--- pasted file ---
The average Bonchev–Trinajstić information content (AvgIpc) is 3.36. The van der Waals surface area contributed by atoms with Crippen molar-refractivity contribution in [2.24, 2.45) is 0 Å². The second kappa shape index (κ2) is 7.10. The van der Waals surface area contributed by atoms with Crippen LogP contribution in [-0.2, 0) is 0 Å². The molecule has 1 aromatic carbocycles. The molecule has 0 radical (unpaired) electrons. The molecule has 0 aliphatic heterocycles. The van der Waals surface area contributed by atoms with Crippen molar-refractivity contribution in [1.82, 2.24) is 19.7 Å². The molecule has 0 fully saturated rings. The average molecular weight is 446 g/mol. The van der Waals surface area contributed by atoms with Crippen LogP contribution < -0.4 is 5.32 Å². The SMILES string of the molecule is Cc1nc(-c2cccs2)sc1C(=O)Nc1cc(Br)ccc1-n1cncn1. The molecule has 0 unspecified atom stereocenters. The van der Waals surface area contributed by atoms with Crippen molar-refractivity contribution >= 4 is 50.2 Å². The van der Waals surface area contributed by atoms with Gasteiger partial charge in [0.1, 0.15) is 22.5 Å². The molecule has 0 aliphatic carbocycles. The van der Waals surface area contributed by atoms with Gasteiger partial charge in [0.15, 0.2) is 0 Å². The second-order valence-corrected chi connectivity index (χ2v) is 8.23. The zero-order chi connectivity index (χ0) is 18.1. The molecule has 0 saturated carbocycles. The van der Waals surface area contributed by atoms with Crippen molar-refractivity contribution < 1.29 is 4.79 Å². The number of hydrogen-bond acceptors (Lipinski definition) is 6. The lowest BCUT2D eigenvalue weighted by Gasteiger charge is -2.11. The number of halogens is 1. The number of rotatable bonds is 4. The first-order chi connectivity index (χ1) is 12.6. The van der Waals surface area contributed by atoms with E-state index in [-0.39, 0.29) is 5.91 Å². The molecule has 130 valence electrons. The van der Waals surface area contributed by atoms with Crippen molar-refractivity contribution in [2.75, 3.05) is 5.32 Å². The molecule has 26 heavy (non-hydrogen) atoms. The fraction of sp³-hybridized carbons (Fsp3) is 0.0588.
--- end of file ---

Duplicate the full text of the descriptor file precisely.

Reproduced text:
The average Bonchev–Trinajstić information content (AvgIpc) is 3.36. The van der Waals surface area contributed by atoms with Crippen molar-refractivity contribution in [2.24, 2.45) is 0 Å². The second kappa shape index (κ2) is 7.10. The van der Waals surface area contributed by atoms with Crippen LogP contribution in [-0.2, 0) is 0 Å². The molecule has 1 aromatic carbocycles. The molecule has 0 radical (unpaired) electrons. The molecule has 0 aliphatic heterocycles. The van der Waals surface area contributed by atoms with Crippen molar-refractivity contribution in [1.82, 2.24) is 19.7 Å². The molecule has 0 fully saturated rings. The average molecular weight is 446 g/mol. The van der Waals surface area contributed by atoms with Crippen LogP contribution < -0.4 is 5.32 Å². The SMILES string of the molecule is Cc1nc(-c2cccs2)sc1C(=O)Nc1cc(Br)ccc1-n1cncn1. The molecule has 0 unspecified atom stereocenters. The van der Waals surface area contributed by atoms with Crippen molar-refractivity contribution >= 4 is 50.2 Å². The van der Waals surface area contributed by atoms with Gasteiger partial charge in [0.1, 0.15) is 22.5 Å². The molecule has 0 aliphatic carbocycles. The van der Waals surface area contributed by atoms with Gasteiger partial charge in [0.15, 0.2) is 0 Å². The second-order valence-corrected chi connectivity index (χ2v) is 8.23. The zero-order chi connectivity index (χ0) is 18.1. The molecule has 0 saturated carbocycles. The van der Waals surface area contributed by atoms with Crippen molar-refractivity contribution < 1.29 is 4.79 Å². The number of hydrogen-bond acceptors (Lipinski definition) is 6. The lowest BCUT2D eigenvalue weighted by Gasteiger charge is -2.11. The number of halogens is 1. The number of rotatable bonds is 4. The first-order chi connectivity index (χ1) is 12.6. The van der Waals surface area contributed by atoms with E-state index in [-0.39, 0.29) is 5.91 Å². The molecule has 130 valence electrons. The van der Waals surface area contributed by atoms with Crippen molar-refractivity contribution in [2.75, 3.05) is 5.32 Å². The molecule has 26 heavy (non-hydrogen) atoms. The fraction of sp³-hybridized carbons (Fsp3) is 0.0588.